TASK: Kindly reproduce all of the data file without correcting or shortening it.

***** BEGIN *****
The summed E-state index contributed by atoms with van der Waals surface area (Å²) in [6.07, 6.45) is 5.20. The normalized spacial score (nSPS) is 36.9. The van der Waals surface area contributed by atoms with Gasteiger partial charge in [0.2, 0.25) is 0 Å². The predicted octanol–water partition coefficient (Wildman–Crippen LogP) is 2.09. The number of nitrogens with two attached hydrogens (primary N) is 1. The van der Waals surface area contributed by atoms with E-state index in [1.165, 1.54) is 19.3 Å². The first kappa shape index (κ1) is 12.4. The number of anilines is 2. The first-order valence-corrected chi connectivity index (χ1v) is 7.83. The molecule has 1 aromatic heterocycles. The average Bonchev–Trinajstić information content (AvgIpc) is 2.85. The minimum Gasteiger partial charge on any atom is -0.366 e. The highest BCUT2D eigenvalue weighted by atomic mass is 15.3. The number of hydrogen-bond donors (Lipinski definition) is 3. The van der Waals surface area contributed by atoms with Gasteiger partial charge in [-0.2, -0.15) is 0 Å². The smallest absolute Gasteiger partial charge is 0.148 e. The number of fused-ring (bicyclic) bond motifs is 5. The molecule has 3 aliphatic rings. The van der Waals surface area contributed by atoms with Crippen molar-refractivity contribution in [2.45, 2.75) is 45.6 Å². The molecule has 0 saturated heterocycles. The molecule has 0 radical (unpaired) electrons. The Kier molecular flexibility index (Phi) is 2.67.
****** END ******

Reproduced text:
The summed E-state index contributed by atoms with van der Waals surface area (Å²) in [6.07, 6.45) is 5.20. The normalized spacial score (nSPS) is 36.9. The van der Waals surface area contributed by atoms with Gasteiger partial charge in [0.2, 0.25) is 0 Å². The predicted octanol–water partition coefficient (Wildman–Crippen LogP) is 2.09. The number of nitrogens with two attached hydrogens (primary N) is 1. The van der Waals surface area contributed by atoms with E-state index in [1.165, 1.54) is 19.3 Å². The first kappa shape index (κ1) is 12.4. The number of anilines is 2. The first-order valence-corrected chi connectivity index (χ1v) is 7.83. The molecule has 1 aromatic heterocycles. The average Bonchev–Trinajstić information content (AvgIpc) is 2.85. The minimum Gasteiger partial charge on any atom is -0.366 e. The highest BCUT2D eigenvalue weighted by atomic mass is 15.3. The number of hydrogen-bond donors (Lipinski definition) is 3. The van der Waals surface area contributed by atoms with Gasteiger partial charge in [-0.2, -0.15) is 0 Å². The smallest absolute Gasteiger partial charge is 0.148 e. The number of fused-ring (bicyclic) bond motifs is 5. The molecule has 3 aliphatic rings. The van der Waals surface area contributed by atoms with Crippen molar-refractivity contribution in [2.45, 2.75) is 45.6 Å². The molecule has 0 saturated heterocycles. The molecule has 0 radical (unpaired) electrons. The Kier molecular flexibility index (Phi) is 2.67.